Mental health

Maternal and child mental health

Maternal mental health

Worldwide about 10% of pregnant women and 13% of women who have just given birth experience a mental disorder, primarily depression. In developing countries this is even higher, i.e. 15.6% during pregnancy and 19.8% after child birth. In severe cases mothers’ suffering might be so severe that they may even commit suicide. In addition, the affected mothers cannot function properly. As a result, the children’s growth and development may be negatively affected as well. Maternal mental disorders are treatable. Effective interventions can be delivered even by well-trained non-specialist health providers.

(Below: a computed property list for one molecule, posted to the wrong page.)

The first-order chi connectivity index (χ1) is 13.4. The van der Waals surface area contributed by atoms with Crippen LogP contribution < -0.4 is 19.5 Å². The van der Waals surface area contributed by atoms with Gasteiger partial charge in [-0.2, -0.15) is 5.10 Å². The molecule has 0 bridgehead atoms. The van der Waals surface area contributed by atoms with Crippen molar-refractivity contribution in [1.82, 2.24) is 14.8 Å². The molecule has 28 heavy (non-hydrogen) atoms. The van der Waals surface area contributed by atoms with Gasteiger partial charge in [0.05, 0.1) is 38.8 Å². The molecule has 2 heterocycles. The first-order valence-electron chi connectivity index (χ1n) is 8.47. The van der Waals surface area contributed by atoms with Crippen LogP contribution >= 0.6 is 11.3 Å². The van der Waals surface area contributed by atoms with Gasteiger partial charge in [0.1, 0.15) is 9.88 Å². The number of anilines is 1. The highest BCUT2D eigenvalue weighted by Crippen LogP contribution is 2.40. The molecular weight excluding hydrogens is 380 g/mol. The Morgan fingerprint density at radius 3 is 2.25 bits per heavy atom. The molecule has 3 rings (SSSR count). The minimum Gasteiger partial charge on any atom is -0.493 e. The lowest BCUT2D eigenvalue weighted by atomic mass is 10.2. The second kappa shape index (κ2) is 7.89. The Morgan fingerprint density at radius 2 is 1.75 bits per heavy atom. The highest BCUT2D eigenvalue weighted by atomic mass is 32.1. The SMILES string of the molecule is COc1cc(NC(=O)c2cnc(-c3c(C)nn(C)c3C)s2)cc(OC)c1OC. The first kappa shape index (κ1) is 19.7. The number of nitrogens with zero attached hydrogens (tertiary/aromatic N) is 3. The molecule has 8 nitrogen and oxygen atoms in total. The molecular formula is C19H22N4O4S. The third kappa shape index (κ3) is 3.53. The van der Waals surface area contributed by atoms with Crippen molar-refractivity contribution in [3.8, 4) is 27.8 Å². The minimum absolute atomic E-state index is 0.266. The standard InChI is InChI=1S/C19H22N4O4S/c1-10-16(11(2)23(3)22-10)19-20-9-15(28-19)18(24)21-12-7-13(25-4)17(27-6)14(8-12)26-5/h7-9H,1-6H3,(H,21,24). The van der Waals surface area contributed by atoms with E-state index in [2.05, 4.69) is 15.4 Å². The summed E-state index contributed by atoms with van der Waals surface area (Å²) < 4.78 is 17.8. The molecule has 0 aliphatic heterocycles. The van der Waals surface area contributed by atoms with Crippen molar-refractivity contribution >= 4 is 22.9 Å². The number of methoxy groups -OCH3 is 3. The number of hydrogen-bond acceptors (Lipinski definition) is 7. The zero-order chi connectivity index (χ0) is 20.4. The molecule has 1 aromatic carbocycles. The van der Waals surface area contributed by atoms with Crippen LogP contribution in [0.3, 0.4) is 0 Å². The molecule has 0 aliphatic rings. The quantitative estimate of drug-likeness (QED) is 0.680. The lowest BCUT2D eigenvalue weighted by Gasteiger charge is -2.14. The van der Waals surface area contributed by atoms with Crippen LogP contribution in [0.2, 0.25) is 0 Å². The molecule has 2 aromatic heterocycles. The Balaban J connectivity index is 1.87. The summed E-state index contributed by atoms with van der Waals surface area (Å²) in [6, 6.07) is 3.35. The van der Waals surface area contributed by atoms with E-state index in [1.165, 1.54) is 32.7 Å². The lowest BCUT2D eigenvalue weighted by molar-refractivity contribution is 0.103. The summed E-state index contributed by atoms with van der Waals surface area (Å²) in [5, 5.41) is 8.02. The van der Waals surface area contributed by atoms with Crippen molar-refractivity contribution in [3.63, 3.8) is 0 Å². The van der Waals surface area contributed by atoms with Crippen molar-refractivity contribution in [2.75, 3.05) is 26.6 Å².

Child and adolescent mental health

Worldwide 10-20% of children and adolescents experience mental disorders. Neuropsychiatric conditions are the leading cause of disability in young people in all regions. If untreated, these conditions severely influence children’s development, their educational attainments and their potential to live fulfilling and productive lives.

Latest publications

mhGAP Humanitarian Intervention Guide (mhGAP-HIG)

This guide contains first-line management recommendations for mental, neurological and substance use conditions for non-specialist health-care providers. It is a simple, practical tool to support general health facilities in areas affected by humanitarian emergencies.

Thinking healthy

This manual outlines an evidence-based approach describing how community health workers can reduce prenatal depression through evidence-based cognitive-behavioural techniques recommended by the mhGAP programme.

WHO MIND Project